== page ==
The last time I flew Virgin was Melbourne to Sydney and back, and my flight back was cancelled and as a result the delay I had to wait in Sydney for 5 hours and I said then I'd never fly Virgin again.
After all, if I have to fly in to a city to do a corporate show, but I miss it because a plane is cancelled, it costs me a lot of money in lost income and the client could be left with no entertainment.
However, that was a few years ago and the client for my Canberra show last night booked me on Virgin to keep costs down.
I got to Canberra pretty much on time yesterday, but this morning my 10am flight home was cancelled.
Apparently it had made a "semi-emergency landing" according to other passengers, and was slightly damaged.
These things happen, but the way Virgin handled the situation was pretty bad.
First they announced that all passengers need to return to check-in. So the race was on and it put the elderly passengers and those with small children at an obvious disadvantage.
Once everyone was lined up we were told we had to go to the baggage carousel and collect our luggage, then rejoin the line to re-check it. Now passengers with no luggage were at the front of the line.
The intention of Virgin was to reschedule passengers from the 10am flight to Melbourne, to the next available flight, which was 12.45pm. Unfortunately, that flight only had 6 empty seats, so I was put on the 5pm flight, others behind me were put on the 8pm flight. I have no idea where they put all the other passengers as that was the last direct flight of the day, but I did hear some were returning via Sydney.
When I approached the check-in I asked the lady behind the desk if Virgin were doing anything to compensate the passengers for the delay. They broke out some certificates and gave me one. It was a food voucher to the value of $6.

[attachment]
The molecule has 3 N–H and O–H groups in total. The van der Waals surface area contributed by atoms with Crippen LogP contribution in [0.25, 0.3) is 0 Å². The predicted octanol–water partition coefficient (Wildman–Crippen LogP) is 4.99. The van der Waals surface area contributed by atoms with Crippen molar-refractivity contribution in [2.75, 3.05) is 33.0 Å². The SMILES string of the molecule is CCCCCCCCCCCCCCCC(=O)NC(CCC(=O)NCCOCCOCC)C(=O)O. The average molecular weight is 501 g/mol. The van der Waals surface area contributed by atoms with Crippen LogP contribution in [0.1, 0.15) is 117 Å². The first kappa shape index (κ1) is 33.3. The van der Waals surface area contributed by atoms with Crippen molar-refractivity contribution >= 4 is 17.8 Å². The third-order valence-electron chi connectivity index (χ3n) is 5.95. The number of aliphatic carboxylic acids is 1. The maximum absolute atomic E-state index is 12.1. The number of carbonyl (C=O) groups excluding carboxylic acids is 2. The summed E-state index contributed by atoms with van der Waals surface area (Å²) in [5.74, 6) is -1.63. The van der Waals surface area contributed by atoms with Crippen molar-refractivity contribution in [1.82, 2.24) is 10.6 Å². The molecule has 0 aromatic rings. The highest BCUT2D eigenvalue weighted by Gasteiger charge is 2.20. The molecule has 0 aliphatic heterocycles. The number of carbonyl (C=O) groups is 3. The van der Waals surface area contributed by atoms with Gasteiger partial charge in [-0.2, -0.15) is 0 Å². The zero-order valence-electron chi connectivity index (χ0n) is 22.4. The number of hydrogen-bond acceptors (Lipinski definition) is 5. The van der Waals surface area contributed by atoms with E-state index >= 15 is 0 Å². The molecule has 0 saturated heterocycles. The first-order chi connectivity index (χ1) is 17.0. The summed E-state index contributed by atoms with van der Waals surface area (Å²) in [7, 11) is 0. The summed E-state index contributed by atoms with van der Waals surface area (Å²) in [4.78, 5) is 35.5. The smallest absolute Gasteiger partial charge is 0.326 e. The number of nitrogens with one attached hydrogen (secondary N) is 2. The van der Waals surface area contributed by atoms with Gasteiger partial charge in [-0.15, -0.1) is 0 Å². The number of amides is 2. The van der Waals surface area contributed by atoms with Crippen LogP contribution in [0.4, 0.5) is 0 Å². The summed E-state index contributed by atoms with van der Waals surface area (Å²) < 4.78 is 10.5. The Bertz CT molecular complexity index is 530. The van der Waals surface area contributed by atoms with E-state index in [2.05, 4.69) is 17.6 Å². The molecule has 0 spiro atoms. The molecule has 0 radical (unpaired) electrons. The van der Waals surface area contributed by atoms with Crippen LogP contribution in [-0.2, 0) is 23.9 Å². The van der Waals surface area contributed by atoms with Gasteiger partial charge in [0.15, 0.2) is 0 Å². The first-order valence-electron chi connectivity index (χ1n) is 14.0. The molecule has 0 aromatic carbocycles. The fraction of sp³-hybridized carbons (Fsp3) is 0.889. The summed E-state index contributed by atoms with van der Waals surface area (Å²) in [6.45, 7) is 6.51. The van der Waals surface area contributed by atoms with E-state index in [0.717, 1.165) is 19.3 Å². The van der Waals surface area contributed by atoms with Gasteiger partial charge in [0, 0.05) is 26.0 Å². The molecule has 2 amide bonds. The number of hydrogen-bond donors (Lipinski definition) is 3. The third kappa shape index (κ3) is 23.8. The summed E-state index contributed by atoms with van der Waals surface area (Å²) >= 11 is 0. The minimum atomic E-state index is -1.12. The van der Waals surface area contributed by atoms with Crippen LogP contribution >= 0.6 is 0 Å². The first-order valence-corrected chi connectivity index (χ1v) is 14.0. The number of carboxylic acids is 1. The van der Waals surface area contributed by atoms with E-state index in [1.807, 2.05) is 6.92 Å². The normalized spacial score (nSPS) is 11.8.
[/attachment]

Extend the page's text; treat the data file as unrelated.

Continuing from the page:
I had of wait in the terminal for 7 hours... and they gave me $6. The cheapest sandwich was $6.50. Even Qantas, when dealing with similar situations, gives vouchers of greater value, and usually without passengers having to ask for them. They did say they'd refund the $75 value of my flight, but seeing as the client booked it they'll see the benefit of that.
I asked what I should do for the next 7 hours and they suggested I go to The Lounge. So, I headed upstairs to Virgin's 'The Lounge'... and they wouldn't let me in. Apparently when the lady said 'The Lounge' she meant the lounge, not 'The Lounge'. Again, when faced with similar delays Qantas gives it's customers access to the Qantas Lounge so they can endure the delay in a slightly better mood. Not Virgin.
The check-in lady explained that they only give passengers access to 'The Lounge' if their flight is cancelled. I said that my flight was cancelled. She said it wasn't, I was just delayed. I asked her what her definition of cancelled was, and she told me that if I wasn't able to fly out until tomorrow then that would mean my flight was cancelled. Then why, I asked, would I want access to 'The Lounge' as opposed to leaving the airport to find a hotel???
She had no idea and made it very clear she didn't care. She offered to give me the Virgin Customer Service number to call and maybe I could ask them to give me access to 'The Lounge'. I said "They're probably not open today are they?" She said no they weren't, I could call them on Monday.
So after phoning the people I was supposed to be meeting today and tendering my apologies, I sat in the lounge and read not one but two excellent 'Tony Valentine' novels by James Swain ('Deadman's Poker' and 'Deadman's Bluff')
When the plane finally boarded another passenger told me it cost her $75 in taxi fares to go into Canberra and back rather than wait at the airport. She wasn't exactly impressed with the way Virgin treated their customers either.
Virgin prides itself as being Australia's "on time airline", and compared to Qantas that's not really very hard. But it's what you do when things don't run smoothly that really counts. Perhaps Qantas is just more experienced in appeasing angry customers because they run late so frequently...?
When things happen like a 9 hour flight from Hong Kong taking 36 hours, and a constant stream of problems due to Qantas outsourcing it's mechanical servicing, you have to offer your customers more than a $6 food voucher to keep them coming back...